640MB in 90 seconds... good or bad for a Gigabit NAS?

Discussion in 'Mac Accessories' started by Sesshi, Jul 29, 2006.

  1. Sesshi macrumors G3

    Sesshi

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    #1
    I've copied my music folders over to the NAS and by gum it seemed to take ages - seemingly longer than when I did the same thing to a Windows Server 2003.

    To those who're familiar with things NAS-y, how's that transfer speed (copy TO NAS)?
     
  2. kevin.rivers macrumors 6502a

    kevin.rivers

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    #2
    My firewire is faster than that. That seems really slow for NAS.
     
  3. Sesshi thread starter macrumors G3

    Sesshi

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    #3
    Well of course it's going to be slower than Firewire! It's a NetworkAS.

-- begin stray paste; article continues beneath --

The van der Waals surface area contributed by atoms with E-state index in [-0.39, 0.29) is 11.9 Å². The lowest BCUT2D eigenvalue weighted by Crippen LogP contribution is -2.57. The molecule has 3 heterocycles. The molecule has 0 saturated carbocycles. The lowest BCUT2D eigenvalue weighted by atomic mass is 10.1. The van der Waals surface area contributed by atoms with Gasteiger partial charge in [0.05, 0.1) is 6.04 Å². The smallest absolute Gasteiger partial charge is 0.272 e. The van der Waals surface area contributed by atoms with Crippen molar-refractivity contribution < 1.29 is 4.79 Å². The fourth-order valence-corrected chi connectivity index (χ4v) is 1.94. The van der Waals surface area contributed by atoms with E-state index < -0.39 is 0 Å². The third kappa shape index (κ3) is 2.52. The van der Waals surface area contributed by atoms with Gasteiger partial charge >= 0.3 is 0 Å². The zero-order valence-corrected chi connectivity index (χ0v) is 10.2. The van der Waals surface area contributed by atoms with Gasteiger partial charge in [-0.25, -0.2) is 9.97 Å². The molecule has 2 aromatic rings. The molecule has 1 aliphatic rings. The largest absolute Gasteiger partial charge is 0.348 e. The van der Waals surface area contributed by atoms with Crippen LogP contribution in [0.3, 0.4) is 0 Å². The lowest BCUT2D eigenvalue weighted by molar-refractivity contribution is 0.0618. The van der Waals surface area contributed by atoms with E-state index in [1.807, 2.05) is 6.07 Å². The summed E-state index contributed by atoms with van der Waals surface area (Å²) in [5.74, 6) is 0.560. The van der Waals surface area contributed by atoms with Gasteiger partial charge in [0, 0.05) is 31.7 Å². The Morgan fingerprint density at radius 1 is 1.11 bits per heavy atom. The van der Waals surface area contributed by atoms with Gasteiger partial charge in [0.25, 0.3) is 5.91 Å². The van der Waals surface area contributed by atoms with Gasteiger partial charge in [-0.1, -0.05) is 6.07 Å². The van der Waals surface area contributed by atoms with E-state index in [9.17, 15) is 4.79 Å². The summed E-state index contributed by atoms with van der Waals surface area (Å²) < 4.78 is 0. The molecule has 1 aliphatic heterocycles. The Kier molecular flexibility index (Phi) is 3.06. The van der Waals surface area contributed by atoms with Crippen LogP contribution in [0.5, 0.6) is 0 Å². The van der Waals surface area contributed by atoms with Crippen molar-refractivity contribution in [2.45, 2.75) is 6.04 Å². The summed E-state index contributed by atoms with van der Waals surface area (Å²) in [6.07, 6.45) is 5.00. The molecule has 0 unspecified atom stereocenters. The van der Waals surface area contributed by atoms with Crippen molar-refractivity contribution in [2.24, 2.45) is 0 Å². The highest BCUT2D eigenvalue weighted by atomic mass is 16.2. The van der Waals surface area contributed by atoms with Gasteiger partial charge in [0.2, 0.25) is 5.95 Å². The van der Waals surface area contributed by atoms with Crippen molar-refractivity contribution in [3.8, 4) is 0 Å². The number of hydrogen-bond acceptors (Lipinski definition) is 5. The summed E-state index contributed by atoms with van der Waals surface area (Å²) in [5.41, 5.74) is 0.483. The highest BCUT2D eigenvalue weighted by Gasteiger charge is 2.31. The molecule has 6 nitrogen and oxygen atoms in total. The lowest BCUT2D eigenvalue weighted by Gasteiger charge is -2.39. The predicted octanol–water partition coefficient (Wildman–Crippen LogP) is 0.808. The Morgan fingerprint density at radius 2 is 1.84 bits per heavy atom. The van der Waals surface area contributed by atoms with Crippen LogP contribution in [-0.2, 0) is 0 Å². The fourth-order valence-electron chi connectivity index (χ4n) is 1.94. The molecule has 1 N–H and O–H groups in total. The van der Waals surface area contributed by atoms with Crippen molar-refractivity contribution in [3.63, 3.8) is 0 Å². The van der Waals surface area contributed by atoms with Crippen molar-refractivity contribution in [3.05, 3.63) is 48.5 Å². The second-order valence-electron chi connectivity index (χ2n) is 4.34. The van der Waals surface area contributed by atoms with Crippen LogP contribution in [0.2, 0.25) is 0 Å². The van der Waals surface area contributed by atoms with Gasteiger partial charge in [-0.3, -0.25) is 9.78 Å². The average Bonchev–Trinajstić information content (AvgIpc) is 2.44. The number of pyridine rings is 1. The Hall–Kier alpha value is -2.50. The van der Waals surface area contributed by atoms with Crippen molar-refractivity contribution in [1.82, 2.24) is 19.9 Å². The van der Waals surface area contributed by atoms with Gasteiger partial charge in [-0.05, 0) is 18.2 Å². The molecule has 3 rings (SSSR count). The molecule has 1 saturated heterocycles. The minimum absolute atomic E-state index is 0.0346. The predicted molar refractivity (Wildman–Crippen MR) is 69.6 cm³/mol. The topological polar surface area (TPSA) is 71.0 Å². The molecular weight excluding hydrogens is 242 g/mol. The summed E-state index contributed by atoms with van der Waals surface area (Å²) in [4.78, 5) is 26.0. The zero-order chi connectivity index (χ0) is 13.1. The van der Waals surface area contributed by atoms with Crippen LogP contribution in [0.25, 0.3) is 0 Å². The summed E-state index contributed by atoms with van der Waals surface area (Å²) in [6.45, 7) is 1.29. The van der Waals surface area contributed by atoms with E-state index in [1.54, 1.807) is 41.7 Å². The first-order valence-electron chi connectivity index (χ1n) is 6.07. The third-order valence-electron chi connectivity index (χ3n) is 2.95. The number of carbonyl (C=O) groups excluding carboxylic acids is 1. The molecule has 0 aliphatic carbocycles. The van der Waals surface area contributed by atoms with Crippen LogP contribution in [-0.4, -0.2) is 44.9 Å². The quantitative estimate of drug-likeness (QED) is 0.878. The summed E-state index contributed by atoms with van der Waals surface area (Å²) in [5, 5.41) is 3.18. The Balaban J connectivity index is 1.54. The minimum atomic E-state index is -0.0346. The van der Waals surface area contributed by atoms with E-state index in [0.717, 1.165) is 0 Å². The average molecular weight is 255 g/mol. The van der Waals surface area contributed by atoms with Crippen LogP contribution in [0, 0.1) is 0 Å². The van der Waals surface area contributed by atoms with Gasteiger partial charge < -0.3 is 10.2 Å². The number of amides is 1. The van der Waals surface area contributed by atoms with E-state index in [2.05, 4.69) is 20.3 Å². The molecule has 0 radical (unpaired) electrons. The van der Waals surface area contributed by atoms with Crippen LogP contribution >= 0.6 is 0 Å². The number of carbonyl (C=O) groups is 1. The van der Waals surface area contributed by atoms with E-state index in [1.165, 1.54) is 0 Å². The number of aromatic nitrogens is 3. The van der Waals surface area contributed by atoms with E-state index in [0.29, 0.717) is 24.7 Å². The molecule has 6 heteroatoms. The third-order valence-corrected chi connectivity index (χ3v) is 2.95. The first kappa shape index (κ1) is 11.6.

4. Makosuke macrumors 603

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    #4
    7MB/s... that's not miserable for a network transfer, but I can say from experience that's significantly slower than a gigabit link to a server with decent drives will get you (I see roughly 50MB/s to a single 7200RPM drive on an XServe). As for hardware NAS, no idea. Probably going to generally be slower, especially if we're talking the budget little NAS units here.

    [Edit: You said music folders, which should mean large-ish files, but copying a bunch of smaller files can be drastically slower than one large one, even more so depending on the protocol you're connecting with.]
     
  5. Sesshi thread starter macrumors G3

    Sesshi

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    #5
    the topic time was a single movie file. When I sit down and think about it, 7MB/sec as you say is not bad but also as I put before and as you point out, I'm fairly certain I got notably better throughput on a Windows Server box.

    The NAS in question is the QNAP TS-101.
    http://www.qnap.com.tw/pro_detail_feature.asp?p_id=67